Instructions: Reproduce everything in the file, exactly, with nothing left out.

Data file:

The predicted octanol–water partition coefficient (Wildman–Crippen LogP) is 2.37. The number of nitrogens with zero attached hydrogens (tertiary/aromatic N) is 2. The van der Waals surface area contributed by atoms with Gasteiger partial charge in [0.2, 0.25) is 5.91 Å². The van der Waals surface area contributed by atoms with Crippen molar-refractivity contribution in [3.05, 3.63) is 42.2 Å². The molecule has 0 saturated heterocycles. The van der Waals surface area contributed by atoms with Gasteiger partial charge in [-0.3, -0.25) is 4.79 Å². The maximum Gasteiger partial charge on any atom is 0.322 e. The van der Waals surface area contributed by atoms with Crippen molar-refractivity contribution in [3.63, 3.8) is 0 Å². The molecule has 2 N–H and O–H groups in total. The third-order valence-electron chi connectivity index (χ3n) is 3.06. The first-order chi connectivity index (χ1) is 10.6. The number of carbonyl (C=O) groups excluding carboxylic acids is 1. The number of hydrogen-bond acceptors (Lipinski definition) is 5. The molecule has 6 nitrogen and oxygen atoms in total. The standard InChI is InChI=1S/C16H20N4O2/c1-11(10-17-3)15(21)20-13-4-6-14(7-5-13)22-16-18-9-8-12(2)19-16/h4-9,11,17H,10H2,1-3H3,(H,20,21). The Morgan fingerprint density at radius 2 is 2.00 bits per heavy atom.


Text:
The predicted octanol–water partition coefficient (Wildman–Crippen LogP) is 2.37. The number of nitrogens with zero attached hydrogens (tertiary/aromatic N) is 2. The van der Waals surface area contributed by atoms with Gasteiger partial charge in [0.2, 0.25) is 5.91 Å². The van der Waals surface area contributed by atoms with Crippen molar-refractivity contribution in [3.05, 3.63) is 42.2 Å². The molecule has 0 saturated heterocycles. The van der Waals surface area contributed by atoms with Gasteiger partial charge in [-0.3, -0.25) is 4.79 Å². The maximum Gasteiger partial charge on any atom is 0.322 e. The van der Waals surface area contributed by atoms with Crippen molar-refractivity contribution in [3.63, 3.8) is 0 Å². The molecule has 2 N–H and O–H groups in total. The third-order valence-electron chi connectivity index (χ3n) is 3.06. The first-order chi connectivity index (χ1) is 10.6. The number of carbonyl (C=O) groups excluding carboxylic acids is 1. The number of hydrogen-bond acceptors (Lipinski definition) is 5. The molecule has 6 nitrogen and oxygen atoms in total. The standard InChI is InChI=1S/C16H20N4O2/c1-11(10-17-3)15(21)20-13-4-6-14(7-5-13)22-16-18-9-8-12(2)19-16/h4-9,11,17H,10H2,1-3H3,(H,20,21). The Morgan fingerprint density at radius 2 is 2.00 bits per heavy atom.